“The role of these assisters is critical,” she said. “Even computer savvy people may not be able to navigate the system by themselves.”

Guy Westin, executive director of D.C. Care Consortium, which provides services to people with HIV, said his group is providing navigator services to individuals as well as non-profit community organizations about the enrollment process for Obamacare.

D.C. gay businessman David Franco, owner of the clothing store chain Universal Gear and the real estate development company Level Two, said he was pleased to discover that prices announced so far by insurance companies offering employer health plans for small businesses are lower than previously available plans.

“I was able to see in a matter of 15 minutes with a couple of clicks on my keyboard what my rate would be and compare that to an equivalent plan and see the savings that are offered by different insurance companies,” Franco said.

“So the fact that you’ve got this open, free market has really created this price competition, and it’s going to drop the overall cost for the plan for all of my employees,” he said.

Franco was among several D.C.-area advocates who spoke at a news conference at the National Press Club on Tuesday called by D.C. Health Link and the healthcare consumers’ group Families USA to draw attention to what they consider the strong advantages of the Obamacare program.

Similar to Americans across the country, local LGBT advocates working on the Obamacare program say some LGBT people will likely be surprised and put off when they realize they will be subjected to a $95 tax penalty from the IRS in 2014 if they don’t have insurance and fail to buy a policy under the new program.  The penalty for not having insurance in 2015 goes up to $700.

Federal officials in charge of Obamacare point out that people who already have insurance either through their employer or on the private market and people already on Medicaid or Medicare will not be required to do anything under the new program. Their insurance status will remain as it is, officials said.

Following is a list of the seven D.C.- based organizations known to be providing services to the help the LGBT community and people with HIV access the Obamacare program, including the process of singing up for an insurance plan. Officials with the groups say it’s preferable to call first for an appointment but walk-ins are accommodated when possible.


Whitman-Walker Health

1701 14th St., N.W.



Us Helping Us

3636 Georgia Ave., N.W.



D.C. Care Consortium

7059 Blaire Road, N.W., Suite



Health HIV

2000 S St., N.W.



Damien Ministries

2200 Rhode Island Ave., N.E.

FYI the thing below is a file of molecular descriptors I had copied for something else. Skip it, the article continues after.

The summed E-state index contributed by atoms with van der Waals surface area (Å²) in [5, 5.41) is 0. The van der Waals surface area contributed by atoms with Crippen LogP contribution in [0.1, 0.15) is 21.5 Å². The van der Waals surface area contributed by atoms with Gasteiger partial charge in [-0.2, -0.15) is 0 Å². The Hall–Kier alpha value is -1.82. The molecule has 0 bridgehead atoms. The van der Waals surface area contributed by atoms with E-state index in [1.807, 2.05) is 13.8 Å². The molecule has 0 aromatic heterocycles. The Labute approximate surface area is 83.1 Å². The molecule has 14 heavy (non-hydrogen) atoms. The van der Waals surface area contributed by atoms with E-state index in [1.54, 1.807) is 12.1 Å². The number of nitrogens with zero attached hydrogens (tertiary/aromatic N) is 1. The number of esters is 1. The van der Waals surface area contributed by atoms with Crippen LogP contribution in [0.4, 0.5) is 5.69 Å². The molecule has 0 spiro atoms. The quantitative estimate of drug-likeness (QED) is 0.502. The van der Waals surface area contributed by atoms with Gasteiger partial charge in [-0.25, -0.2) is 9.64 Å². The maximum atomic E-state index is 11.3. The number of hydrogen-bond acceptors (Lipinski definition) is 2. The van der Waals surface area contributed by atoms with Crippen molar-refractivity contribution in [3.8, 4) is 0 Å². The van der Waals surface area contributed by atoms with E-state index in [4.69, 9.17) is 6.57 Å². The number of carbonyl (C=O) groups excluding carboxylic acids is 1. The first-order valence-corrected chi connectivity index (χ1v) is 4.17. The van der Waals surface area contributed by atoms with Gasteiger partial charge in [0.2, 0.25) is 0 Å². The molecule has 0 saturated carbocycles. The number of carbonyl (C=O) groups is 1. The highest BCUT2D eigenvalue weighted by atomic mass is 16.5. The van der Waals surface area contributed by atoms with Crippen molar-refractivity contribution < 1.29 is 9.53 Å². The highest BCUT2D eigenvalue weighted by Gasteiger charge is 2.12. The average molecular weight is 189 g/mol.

D.C. Center for the LGBT Community

1318 U St., N.W.



START Program at Westminster Presbyterian Church

400 I St., S.W.



D.C. Center moves into new space at Reeves Center

David Mariner, Michael Sessa, D.C. Center, LGBT, gay, bisexual, transgender, lesbian, gay news, Washington Blade

D.C. Center Executive Director David Mariner, right, and Michael Sessa. (Washington Blade photo by Michael Key)

With little fanfare and no official announcement, the D.C. LGBT Community Center moved into its new home at the city’s Reeves Center municipal building last week in the heart of the city’s booming commercial and entertainment district at 14th and U Streets, N.W.

On Friday afternoon, D.C. Center Executive Director David Mariner and local interior designer Paul Corrie, who donated his services for the design of the rooms and walls, were overseeing workers and volunteers place finishing touches to the gleaming new space of 2,468 square feet.

Mariner said the Center is looking forward to its official grand opening celebration scheduled for Saturday, Nov. 23, from noon to 4 p.m., to which the public is invited. The new space at 2000 14th St., N.W., Ste. 105, is located less than a block from the Center’s old offices at 1318 U St., N.W.

The move into the smartly designed and furnished new space comes just over two months after the Center learned that the Reeves building was expected to be demolished in two or three years as part of a city land deal linked to plans for a new soccer stadium near the Southwest waterfront.

Center President Michael Sessa declined to disclose whether the city agreed to modify the 15-year lease agreement the organization signed earlier this year, at a monthly rent of $4,000, and to compensate the Center for having to vacate the premises years earlier than planned. At the time the lease was signed, Center officials expected to amortize the more than $70,000 it cost to renovate the new space over a period of at least 15 years.